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Year : 2018  |  Volume : 18  |  Issue : 4  |  Page : 112-115

Risk factors, clinical manifestations, and outcomes of Pneumocystis jirovecii infection in post-renal transplant recipients

Department of Nephrology, Mahatma Gandhi Hospital, Jaipur, India

Correspondence Address:
Dr. Jitesh Jeswani
Senior Resident in Nephrology Mahatma Gandhi Hospital, Jaipur - 302022
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Source of Support: None, Conflict of Interest: None

DOI: 10.4103/jesnt.jesnt_30_18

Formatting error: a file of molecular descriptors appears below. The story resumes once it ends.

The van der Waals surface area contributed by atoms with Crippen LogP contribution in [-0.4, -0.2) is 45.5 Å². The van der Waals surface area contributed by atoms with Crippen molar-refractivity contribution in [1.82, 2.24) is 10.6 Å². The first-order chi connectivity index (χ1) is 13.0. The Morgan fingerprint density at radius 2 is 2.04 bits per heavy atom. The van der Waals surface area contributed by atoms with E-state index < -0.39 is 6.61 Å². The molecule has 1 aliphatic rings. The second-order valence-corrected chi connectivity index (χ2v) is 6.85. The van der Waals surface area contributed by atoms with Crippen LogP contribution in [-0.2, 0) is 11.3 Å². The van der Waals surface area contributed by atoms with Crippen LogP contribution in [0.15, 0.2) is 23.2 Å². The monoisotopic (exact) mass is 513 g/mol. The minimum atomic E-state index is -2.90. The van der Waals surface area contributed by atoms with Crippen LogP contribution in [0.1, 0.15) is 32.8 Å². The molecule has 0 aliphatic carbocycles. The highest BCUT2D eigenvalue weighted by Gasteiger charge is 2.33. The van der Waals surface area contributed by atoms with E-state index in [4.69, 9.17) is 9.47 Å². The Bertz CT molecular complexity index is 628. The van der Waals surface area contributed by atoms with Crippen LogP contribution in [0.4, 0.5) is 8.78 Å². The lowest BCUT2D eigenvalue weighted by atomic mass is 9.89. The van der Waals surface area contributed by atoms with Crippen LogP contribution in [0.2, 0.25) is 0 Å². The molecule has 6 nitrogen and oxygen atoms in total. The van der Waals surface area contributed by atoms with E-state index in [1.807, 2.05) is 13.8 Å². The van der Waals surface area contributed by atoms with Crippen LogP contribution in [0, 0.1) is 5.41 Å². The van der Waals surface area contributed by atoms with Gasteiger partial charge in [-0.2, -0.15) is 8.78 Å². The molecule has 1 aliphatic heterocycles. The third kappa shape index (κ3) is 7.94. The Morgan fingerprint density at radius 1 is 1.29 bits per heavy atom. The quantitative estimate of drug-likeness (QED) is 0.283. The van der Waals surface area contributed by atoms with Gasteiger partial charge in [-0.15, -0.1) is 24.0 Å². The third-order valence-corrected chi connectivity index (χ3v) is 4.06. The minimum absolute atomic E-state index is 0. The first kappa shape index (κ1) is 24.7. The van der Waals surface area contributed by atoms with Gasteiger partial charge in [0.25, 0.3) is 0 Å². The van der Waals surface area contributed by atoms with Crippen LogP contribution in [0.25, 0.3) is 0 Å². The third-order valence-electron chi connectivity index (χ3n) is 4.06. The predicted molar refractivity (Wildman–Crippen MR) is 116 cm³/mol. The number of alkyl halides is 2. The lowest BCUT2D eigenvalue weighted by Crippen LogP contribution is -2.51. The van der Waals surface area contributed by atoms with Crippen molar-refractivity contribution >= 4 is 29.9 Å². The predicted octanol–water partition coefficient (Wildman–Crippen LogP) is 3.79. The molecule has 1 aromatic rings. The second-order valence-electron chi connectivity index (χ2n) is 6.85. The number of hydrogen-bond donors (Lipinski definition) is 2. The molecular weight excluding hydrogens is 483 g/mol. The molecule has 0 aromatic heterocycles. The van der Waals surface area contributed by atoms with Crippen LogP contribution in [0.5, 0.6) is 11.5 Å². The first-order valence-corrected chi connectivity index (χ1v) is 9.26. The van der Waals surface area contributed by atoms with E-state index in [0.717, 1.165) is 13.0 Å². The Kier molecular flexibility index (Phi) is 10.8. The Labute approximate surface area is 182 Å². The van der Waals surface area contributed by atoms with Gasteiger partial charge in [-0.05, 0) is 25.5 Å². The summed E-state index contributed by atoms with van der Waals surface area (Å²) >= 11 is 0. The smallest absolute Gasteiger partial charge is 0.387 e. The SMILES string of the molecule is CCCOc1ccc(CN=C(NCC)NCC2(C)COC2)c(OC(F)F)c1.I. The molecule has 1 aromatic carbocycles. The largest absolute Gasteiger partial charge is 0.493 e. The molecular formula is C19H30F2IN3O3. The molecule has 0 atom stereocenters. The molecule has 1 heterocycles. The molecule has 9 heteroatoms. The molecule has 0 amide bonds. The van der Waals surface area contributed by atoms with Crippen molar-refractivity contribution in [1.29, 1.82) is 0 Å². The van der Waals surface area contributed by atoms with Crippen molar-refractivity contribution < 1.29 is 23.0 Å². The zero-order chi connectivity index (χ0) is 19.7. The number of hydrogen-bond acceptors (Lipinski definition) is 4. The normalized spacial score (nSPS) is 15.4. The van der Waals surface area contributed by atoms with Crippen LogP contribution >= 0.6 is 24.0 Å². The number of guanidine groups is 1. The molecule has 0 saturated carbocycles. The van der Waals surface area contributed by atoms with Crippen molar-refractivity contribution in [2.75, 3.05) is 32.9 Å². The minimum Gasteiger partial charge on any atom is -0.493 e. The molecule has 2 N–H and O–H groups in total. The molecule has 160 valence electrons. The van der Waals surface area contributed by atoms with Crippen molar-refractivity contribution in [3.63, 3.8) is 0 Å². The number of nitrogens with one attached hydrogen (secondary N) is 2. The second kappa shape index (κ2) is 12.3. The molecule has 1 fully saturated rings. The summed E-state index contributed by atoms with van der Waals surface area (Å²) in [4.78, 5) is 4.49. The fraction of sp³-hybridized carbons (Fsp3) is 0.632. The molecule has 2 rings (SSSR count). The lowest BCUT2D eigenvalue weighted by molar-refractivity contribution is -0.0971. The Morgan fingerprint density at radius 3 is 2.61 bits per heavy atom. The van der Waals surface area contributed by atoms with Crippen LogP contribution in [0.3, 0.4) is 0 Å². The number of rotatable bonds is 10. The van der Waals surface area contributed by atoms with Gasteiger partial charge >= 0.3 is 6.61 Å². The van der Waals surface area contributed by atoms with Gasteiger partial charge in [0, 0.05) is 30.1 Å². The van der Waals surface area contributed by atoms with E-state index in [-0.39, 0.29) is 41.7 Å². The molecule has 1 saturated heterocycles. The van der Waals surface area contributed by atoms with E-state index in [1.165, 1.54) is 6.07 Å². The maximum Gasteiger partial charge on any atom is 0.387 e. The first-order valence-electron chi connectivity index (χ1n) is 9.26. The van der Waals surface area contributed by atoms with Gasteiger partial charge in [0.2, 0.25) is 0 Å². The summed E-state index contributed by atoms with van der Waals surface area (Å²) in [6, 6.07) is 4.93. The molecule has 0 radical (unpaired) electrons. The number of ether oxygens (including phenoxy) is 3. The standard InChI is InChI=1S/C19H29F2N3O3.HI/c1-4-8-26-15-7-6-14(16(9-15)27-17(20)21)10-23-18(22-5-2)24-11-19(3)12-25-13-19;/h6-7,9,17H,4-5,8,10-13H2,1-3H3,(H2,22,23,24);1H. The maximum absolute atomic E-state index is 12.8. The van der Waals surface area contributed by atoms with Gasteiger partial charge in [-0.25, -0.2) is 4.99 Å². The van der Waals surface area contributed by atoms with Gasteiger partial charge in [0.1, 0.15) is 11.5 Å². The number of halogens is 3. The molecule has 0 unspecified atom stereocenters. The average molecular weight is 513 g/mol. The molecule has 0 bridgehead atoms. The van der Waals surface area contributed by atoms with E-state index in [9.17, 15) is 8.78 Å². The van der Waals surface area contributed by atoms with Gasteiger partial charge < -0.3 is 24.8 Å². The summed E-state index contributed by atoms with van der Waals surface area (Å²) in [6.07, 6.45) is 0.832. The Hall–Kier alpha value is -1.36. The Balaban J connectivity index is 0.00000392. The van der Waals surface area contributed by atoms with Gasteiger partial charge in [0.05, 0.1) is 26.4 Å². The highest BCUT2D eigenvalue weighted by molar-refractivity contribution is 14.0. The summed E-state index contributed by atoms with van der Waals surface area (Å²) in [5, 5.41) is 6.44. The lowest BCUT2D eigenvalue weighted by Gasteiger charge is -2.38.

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Introduction Pneumocystis jirovecii pneumonia (PJP) is a potentially life-threatening infection that occurs in immunocompromised patients. A timely diagnosis of PJP is difficult and relies on clinical features, imaging, and detection of the organism. The aim of this study was to evaluate the risk factors, clinical presentation, and outcomes for 15 patients who developed PJP infection. Patients and methods A retrospective clinical study included all 578 kidney transplant patients who underwent kidney transplantation at the Mahatma Gandhi Medical College and Hospital, Jaipur, Rajasthan. Of the 578 patients, 15 patients developed PJP infection. Results The median age of all recipients was 55.3 years. The mean duration of prophylaxis was 6.9 months (range: 3–9 months). Only one patient had cytomegalovirus infection, and eight patients had a history of graft rejection. Most of our patients had fever and cough as the presenting symptoms, and all patients had breathlessness on admission. Bilateral haziness seen on chest radiograph was present in seven patients, and 10 patients had bilateral ground-glass appearance on high-resolution computed tomography scan. PCR finding for PJP was positive in all patients. Mortality was seen in four patients, where all the four cases had received anti-rejection therapy with ATG. Conclusion We concluded that among renal transplant recipients, PJP can still occur several months after transplantation, late after prophylaxis discontinuation. Treatment with anti-rejection therapy appears to be the major risk factor for PJP in these patients.

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